Isotopes identify African dust plumes in Houston

"We found that when you accurately quantify African dust in Houston, we are also accurately measuring other sources," Sourav Das says. "It's more a universal method." (Credit: Benjamin Rauls/Unsplash)

Using NASA satellite images and large-scale models, researchers tracked the same dust plumes from Africa to Houston.

Every summer, weather forecasters blast news about African dust plumes crossing the southern United States.

Now, researchers have developed a method called isotope-resolved chemical mass balance to identify dust participles using isotopic measurements. This new research builds off previous studies where they identified and quantified the dust by determining the elemental composition. The study appears in the journal Environmental Science & Technology.

“We are one of the very few groups that study how this African dust or any kind of global or regional dust sources influence local air pollution by mixing with aerosols from various proximal sources,” says Shankar Chellam, professor of civil and environmental engineering at Texas A&M University. “Sourav [Das] had to first develop a brand-new instrumental method to measure dust’s isotopic and elemental composition and then perform modeling using these measurements.”

Das, research assistant and doctoral student in the civil and environmental engineering department, collaborated with Brent Miller, professor in geology and geophysics, and researchers at the University of Miami.

world map shows cloud concentrated over north africa/middle east blur toward southern US
Shankar Chellam generated this image for a 2017 African dust episode reaching Houston using NASA web resources. (Credit: NASA Worldview)

Previously, Chellam’s students examined and determined the elemental analysis of African dust, but this new method quantifies the isotopic composition of three different metals that serve as unique tracers. An element could be labeled simply as strontium (an alkaline earth metal), but geochemists would carefully label it as strontium 86 or 87, depending on the atomic mass, for example. For dust, they analyzed the rare earth metal neodymium along with strontium and hafnium.

Chellam says to think of the elemental analysis as identifying a full fingerprint. But this new method is like identifying each curve and groove in the fingerprint. Das adds that the analogy is that chemically similar sources are like twins with the same face but whose fingerprints would be unique, which can be quantified using isotopes.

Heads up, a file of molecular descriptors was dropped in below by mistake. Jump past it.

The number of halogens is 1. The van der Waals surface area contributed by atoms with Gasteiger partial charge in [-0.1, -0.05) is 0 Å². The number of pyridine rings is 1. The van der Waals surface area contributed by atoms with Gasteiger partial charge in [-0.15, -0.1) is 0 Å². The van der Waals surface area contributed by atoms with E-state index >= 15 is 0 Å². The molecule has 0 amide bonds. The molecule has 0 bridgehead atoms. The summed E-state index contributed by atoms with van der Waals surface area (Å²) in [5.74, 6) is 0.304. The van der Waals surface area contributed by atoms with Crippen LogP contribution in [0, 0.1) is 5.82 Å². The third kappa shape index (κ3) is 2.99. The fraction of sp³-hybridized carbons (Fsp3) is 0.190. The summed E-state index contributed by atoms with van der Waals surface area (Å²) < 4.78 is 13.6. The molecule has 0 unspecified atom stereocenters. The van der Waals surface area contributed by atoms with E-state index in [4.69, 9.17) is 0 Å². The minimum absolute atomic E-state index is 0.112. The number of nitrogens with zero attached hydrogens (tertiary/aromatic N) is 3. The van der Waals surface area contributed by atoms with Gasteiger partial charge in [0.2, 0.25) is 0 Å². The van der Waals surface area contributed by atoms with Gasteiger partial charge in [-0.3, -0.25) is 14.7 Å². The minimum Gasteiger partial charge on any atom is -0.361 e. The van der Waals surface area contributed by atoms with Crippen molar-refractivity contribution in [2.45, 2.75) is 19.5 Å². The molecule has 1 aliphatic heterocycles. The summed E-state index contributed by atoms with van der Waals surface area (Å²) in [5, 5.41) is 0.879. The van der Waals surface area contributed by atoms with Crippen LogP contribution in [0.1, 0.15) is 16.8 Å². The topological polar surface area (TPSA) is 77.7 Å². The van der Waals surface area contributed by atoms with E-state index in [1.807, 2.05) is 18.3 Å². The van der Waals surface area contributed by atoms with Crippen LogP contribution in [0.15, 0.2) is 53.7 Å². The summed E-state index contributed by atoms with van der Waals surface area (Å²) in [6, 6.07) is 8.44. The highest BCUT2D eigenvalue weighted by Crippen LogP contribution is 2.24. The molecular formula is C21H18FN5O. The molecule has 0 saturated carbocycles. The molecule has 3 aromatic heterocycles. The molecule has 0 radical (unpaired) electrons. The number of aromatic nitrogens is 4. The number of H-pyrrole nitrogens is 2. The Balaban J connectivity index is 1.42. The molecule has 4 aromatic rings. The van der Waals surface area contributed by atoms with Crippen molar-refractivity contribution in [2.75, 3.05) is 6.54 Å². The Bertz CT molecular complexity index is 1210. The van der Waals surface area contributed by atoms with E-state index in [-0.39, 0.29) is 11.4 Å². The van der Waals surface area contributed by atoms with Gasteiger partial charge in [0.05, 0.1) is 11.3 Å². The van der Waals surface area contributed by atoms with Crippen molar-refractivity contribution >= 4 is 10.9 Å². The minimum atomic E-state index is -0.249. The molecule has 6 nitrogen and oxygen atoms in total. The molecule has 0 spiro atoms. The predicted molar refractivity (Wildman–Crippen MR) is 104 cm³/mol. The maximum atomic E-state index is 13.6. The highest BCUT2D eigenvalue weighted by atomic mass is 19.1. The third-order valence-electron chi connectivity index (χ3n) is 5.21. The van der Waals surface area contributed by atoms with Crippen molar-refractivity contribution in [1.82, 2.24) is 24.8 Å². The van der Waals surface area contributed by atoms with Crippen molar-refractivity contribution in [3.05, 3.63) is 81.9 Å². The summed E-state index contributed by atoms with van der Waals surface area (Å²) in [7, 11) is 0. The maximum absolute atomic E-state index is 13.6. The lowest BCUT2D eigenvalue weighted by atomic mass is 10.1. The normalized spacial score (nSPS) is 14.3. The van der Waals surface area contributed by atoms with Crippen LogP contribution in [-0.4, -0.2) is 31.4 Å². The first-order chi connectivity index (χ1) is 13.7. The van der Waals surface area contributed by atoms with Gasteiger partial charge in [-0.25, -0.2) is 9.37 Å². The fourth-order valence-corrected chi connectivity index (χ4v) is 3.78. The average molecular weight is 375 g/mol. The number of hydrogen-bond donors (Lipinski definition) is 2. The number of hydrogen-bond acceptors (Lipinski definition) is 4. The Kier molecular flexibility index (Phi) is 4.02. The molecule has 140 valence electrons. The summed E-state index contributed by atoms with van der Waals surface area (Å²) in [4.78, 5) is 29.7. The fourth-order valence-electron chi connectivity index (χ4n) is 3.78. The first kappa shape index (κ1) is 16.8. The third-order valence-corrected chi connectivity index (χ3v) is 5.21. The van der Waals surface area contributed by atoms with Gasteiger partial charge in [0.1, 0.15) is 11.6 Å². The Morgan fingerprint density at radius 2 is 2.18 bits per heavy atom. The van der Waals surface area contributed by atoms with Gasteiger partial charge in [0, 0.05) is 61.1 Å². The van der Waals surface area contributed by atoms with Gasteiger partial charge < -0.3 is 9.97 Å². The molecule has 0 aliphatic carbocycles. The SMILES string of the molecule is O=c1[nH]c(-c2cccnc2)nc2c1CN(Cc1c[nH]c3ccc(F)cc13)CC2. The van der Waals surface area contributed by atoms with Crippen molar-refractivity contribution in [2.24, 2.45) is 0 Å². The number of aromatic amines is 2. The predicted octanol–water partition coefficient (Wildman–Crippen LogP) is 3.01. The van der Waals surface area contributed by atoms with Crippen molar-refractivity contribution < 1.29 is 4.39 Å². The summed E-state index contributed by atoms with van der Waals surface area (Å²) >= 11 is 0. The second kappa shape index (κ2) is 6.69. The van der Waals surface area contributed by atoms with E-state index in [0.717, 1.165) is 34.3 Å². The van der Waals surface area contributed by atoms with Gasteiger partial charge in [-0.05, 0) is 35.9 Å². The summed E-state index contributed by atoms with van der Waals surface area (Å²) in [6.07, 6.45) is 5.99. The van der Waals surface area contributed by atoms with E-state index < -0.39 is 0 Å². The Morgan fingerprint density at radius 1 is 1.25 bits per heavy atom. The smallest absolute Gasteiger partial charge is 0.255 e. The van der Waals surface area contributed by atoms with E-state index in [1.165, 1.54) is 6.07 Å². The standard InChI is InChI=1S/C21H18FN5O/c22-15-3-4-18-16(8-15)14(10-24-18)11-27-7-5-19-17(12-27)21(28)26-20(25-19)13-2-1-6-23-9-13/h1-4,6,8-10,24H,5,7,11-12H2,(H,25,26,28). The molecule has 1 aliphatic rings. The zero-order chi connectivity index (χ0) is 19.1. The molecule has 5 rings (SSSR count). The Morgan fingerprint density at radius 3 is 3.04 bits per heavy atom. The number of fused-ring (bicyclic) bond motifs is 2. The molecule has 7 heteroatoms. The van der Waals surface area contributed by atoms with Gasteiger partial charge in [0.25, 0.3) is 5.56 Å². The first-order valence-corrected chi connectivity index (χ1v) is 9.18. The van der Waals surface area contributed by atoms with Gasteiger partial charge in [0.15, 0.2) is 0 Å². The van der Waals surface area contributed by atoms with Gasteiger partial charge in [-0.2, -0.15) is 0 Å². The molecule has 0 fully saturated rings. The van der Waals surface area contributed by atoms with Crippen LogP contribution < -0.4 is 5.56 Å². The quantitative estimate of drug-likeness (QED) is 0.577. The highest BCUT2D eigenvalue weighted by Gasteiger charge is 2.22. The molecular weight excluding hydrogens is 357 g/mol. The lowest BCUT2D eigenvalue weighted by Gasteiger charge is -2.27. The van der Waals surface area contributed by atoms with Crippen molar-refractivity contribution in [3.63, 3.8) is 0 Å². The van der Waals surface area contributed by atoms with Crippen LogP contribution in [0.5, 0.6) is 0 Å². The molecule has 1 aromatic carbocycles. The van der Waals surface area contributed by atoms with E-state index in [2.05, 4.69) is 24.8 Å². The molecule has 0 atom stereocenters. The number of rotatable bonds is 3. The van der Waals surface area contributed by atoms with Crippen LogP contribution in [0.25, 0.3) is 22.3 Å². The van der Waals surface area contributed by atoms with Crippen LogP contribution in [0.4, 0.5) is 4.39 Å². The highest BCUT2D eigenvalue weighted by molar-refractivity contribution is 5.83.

“How do we improve the accuracy of not only identifying African dust but also quantifying its contributions (in the air) at low levels before the arrival of the main plume and after its departure?” Chellam says. “To do that is a Herculean task. If it was hard before, it is now 10 times harder to pursue low concentrations.

Accurately and quantitatively tracking Saharan dust across the globe is essential to explain its effects on Earth’s climate, water and nutrient cycle, and human health. In previous studies, air samples were collected from Barbados and Houston at different times, but this study is distinct because they tracked the same dust plumes from Africa to Houston using NASA satellite images and large-scale models.

“Nobody has ever determined these three isotopes in African dust with relevance to urban air pollution, so there’s no model for that,” Chellam says. “Sourav had to improve the existing model to add the capability of statistically modeling the isotopic fingerprints in addition to the elemental data.”

When looking at the soil from Africa or Houston, the elemental composition is essentially the same. But going deeper into the isotope realm, researchers have quantified how different resuspended crustal material from the two continents are, especially after crossing the Atlantic Ocean.

“We found that when you accurately quantify African dust in Houston, we are also accurately measuring other sources,” Das says. “It’s more a universal method. If you have two or three sources that look similar due to their composition (e.g., dust from North Africa and resuspended dust in Houston), we can distinguish them more accurately. This method of using isotopes is not just applicable to one particular geographical or subject area, but is more applicable to any location and many fields of air pollution.”

Air pollution can be caused by petroleum refining in industrial areas, vehicles, and natural factors such as dust and smoke from fires, affecting air quality. According to researchers, there is a clear need for a fuller understanding of the chemical and physical properties of the air to assess potential health impacts of the dust. This isotopic method can be applied and implemented in any metropolitan or remote area in North America, Europe, and Asia affected by desert aerosols.

“There are numerous other possibilities where we can apply this isotope-based method to quantify anthropogenic and natural aerosols polluting urban air,” Das says.

Source: Alyson Chapman for Texas A&M University